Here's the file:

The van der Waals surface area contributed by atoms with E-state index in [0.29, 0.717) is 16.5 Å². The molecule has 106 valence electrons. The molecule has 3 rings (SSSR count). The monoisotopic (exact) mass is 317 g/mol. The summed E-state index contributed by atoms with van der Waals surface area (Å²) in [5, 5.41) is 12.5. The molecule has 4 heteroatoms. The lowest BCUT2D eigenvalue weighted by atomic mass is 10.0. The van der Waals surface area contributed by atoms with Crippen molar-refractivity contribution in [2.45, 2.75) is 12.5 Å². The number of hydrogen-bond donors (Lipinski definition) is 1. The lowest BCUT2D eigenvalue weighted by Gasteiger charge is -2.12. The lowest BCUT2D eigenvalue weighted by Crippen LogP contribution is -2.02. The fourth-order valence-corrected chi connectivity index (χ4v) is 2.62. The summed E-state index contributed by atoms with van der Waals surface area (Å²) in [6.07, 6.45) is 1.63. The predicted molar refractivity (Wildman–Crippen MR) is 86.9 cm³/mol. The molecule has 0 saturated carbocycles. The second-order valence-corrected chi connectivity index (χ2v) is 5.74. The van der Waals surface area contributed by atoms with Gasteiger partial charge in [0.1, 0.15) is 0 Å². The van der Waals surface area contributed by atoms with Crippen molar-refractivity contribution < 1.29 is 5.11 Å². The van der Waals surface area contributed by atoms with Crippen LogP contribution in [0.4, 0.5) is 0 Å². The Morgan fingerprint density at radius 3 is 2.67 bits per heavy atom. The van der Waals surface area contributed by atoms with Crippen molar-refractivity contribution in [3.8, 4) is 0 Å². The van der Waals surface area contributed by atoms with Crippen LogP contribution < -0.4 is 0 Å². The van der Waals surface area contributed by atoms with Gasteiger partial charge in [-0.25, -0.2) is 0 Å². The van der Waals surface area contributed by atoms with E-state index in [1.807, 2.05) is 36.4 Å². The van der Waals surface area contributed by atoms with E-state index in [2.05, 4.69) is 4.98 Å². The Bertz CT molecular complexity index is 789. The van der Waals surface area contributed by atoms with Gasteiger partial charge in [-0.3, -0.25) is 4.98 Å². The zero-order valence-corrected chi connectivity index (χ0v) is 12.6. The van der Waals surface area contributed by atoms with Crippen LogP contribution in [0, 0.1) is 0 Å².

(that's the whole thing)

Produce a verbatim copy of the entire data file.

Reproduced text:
The van der Waals surface area contributed by atoms with E-state index in [0.29, 0.717) is 16.5 Å². The molecule has 106 valence electrons. The molecule has 3 rings (SSSR count). The monoisotopic (exact) mass is 317 g/mol. The summed E-state index contributed by atoms with van der Waals surface area (Å²) in [5, 5.41) is 12.5. The molecule has 4 heteroatoms. The lowest BCUT2D eigenvalue weighted by atomic mass is 10.0. The van der Waals surface area contributed by atoms with Crippen molar-refractivity contribution in [2.45, 2.75) is 12.5 Å². The number of hydrogen-bond donors (Lipinski definition) is 1. The lowest BCUT2D eigenvalue weighted by Gasteiger charge is -2.12. The lowest BCUT2D eigenvalue weighted by Crippen LogP contribution is -2.02. The fourth-order valence-corrected chi connectivity index (χ4v) is 2.62. The summed E-state index contributed by atoms with van der Waals surface area (Å²) in [6.07, 6.45) is 1.63. The predicted molar refractivity (Wildman–Crippen MR) is 86.9 cm³/mol. The molecule has 0 saturated carbocycles. The second-order valence-corrected chi connectivity index (χ2v) is 5.74. The van der Waals surface area contributed by atoms with Gasteiger partial charge in [0.1, 0.15) is 0 Å². The van der Waals surface area contributed by atoms with Crippen molar-refractivity contribution < 1.29 is 5.11 Å². The van der Waals surface area contributed by atoms with Crippen LogP contribution in [0.4, 0.5) is 0 Å². The Morgan fingerprint density at radius 3 is 2.67 bits per heavy atom. The van der Waals surface area contributed by atoms with Crippen molar-refractivity contribution in [3.8, 4) is 0 Å². The van der Waals surface area contributed by atoms with Crippen LogP contribution < -0.4 is 0 Å². The van der Waals surface area contributed by atoms with Gasteiger partial charge in [-0.25, -0.2) is 0 Å². The van der Waals surface area contributed by atoms with E-state index in [1.807, 2.05) is 36.4 Å². The van der Waals surface area contributed by atoms with E-state index in [2.05, 4.69) is 4.98 Å². The Bertz CT molecular complexity index is 789. The van der Waals surface area contributed by atoms with Gasteiger partial charge in [-0.3, -0.25) is 4.98 Å². The zero-order valence-corrected chi connectivity index (χ0v) is 12.6. The van der Waals surface area contributed by atoms with Crippen LogP contribution in [0, 0.1) is 0 Å².